Esmo 2017 – Pharmamar and Abbvie fight it out in small-cell lung cancer

Despite progress made in oncology small-cell lung cancer remains a highly intractable disease, with second-line topotecan being the last drug to get US approval – 21 years ago. Presentations at Esmo this weekend from Pharmamar and Abbvie showed that industry has not given up just yet.

The most important readout for Abbvie’s Rova-T is still awaited, but Esmo saw an update of a phase I trial that backs use in DLL3-high patients but also shows that safety needs to be watched. Pharmamar’s focus is on Zepsyre, which could supersede its ageing marketed cell cycle inhibitor Yondelis, and its early data hint at a possible window of opportunity, though the march of immuno-oncology complicates matters.

The threat of immuno-oncology is important. Though data are very limited IO drugs have been recommended for SCLC in US National Comprehensive Cancer Network guidelines. If their use becomes routine it could affect the design of some ongoing studies.

Awaiting Atlantis

Pharmamar wants to await results of a randomised phase III study before filing Zepsyre; SCLC is one of two late-stage shots on goal, the other being ovarian cancer. While according to EvaluatePharma sellside consensus Yondelis, which has been on the market for 10 years, is expected to generate revenues of $138m in 2022, Zepsyre is seen hitting $362m.

The group’s Esmo data concerned an update of uncontrolled studies in the second and third-line SCLC setting. This encompassed several dosing regimens – combinations with doxorubicin or taxotere, and a single-agent phase II basket trial.

Across these cohorts Zepsyre showed overall remissions of 36-71%, with progression-free survival in platinum-sensitive subjects of up to 6 months.

Combined uncontrolled data from 3 phase I/II studies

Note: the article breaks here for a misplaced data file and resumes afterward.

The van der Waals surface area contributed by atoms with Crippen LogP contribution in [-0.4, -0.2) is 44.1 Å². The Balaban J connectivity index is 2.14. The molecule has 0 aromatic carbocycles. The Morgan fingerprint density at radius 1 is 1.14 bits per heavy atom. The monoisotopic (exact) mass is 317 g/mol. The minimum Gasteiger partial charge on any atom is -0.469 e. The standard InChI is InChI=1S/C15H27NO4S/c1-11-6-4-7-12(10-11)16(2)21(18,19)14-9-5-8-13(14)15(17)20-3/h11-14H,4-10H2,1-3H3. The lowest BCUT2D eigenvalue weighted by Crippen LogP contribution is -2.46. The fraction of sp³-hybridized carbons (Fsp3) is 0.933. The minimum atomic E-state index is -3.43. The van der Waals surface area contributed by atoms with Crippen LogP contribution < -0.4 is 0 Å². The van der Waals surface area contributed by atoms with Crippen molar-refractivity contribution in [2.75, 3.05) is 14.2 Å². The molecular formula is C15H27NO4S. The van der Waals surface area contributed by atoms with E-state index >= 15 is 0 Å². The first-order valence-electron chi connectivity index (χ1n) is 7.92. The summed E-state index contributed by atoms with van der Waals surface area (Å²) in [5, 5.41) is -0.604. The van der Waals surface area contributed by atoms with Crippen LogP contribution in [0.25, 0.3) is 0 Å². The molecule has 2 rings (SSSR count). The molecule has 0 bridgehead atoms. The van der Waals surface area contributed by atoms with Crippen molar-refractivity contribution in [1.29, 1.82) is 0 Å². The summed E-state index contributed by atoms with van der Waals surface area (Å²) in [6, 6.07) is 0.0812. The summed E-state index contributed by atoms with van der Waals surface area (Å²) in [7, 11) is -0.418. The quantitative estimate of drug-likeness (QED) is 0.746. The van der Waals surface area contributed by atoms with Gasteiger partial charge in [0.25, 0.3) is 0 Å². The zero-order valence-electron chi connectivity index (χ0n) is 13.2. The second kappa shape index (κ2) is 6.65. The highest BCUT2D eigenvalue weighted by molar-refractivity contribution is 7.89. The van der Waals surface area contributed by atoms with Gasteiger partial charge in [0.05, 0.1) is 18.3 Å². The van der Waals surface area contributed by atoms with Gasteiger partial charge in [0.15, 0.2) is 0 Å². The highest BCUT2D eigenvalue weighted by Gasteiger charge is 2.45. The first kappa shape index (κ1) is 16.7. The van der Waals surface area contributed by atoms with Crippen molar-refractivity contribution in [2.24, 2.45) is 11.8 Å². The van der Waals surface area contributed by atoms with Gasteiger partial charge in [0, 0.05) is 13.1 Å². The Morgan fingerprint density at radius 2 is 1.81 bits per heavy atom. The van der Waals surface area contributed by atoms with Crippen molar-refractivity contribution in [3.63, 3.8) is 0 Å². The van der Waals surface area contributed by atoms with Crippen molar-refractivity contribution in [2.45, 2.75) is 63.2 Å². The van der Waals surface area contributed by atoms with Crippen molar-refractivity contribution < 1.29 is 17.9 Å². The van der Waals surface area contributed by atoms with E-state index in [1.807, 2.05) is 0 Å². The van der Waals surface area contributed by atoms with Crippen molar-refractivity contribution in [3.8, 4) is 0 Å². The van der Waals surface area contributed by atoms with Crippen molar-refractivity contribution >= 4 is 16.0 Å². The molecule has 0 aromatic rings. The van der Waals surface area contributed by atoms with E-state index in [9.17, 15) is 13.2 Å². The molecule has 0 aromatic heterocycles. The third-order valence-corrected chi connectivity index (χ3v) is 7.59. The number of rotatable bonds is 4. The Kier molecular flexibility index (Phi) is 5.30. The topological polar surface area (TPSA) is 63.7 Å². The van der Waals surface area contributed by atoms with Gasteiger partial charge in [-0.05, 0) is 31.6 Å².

Patients ORR in all-comers PFS in platinum-sensitives
Zepsyre + doxorubicin 48 50% 6.0 mth
Zepsyre + taxotere 7 71% 3.9 mth
Zepsyre single agent 36 36% 4.6 mth

Of course, these being early data, the only comparison is across trials: topotecan’s registrational study showed around three months of PFS, while Rova-T worryingly gave even less, at 2.8 months, though based on its mechanism – Rova-T is an anti-DLL3 antibody-drug conjugate – Abbvie is relying on efficacy in DLL3-high patients, where PFS was 4.3 months.

It is important to bear in mind that there are different settings here; most of the subjects in Pharmamar’s trial were second line, meaning that they had largely not received topotecan. Pharmamar says when it designed this phase II study there was no immuno-oncology or Rova-T to consider.

Meanwhile, Abbvie’s Trinity study – Rova-T’s big readout of 2017 – is in the third-line setting, in patients who have already failed topotecan (Event – Abbvie’s long shot at proving Rova-T doubters wrong, July 24, 2017). Tahoe tests Rova-T second line, and is roughly analogous to Pharmamar’s registrational Zepsyre trial, Atlantis.

Immuno-oncology

This is where immuno-oncology, which offers PFS benefits of a mere 1.5-2.5 months, comes in. The risk is that Trinity might not approximate to a real-world setting as its entry criteria limit patients to one prior systemic therapy, which likely means chemo only.

“We allow two systemics, so you can get chemo and IO,” Pascal Besman, Pharmamar’s chief operating officer, told EP Vantage. However, he also accepted that this design quirk meant that Atlantis was not really a second-line trial. “We will file off of the randomised Atlantis if the data supports it.”

A separate issue for Abbvie is whether in Trinity it is recruiting patients expressing DLL3 at a sufficiently high level to drive efficacy. The study recruits subjects with DLL3 at 1% or above, though at Esmo data analyses repeated the view that the benefit in earlier SCLC trials was driven by patients with DLL3 above 50%.

Presentation of early data in additional tumours expressing DLL3 showed a 30% rate of grade 3 or 4 treatment-related adverse events and one drug-related death, though a discussant, Dr Rocio Garcia-Carbonero, called Rova-T “tolerated at tested doses so far”.

Pharmamar’s Zepsyre data showed myelosuppression-related side effects that investigators said were manageable with dose reduction and use of G-CSF. In fairness, in a setting with as few options as relapsed SCLC, regulators might have a relatively high tolerance for adverse events.

Selected pivotal SCLC studies
Project Study Setting Trial ID Data
Rova-T Trinity 3rd-line, DLL3-high (>1%) NCT02674568 H2 2017
Rova-T Tahoe 2nd-line, DLL3-high (>75%) NCT03061812 H2 2019
Zepsyre Atlantis 2nd-line NCT02566993 Mid-2019

To contact the writer of this story email Jacob Plieth in Madrid at jacobp@epvantage.com or follow @JacobPlieth on Twitter

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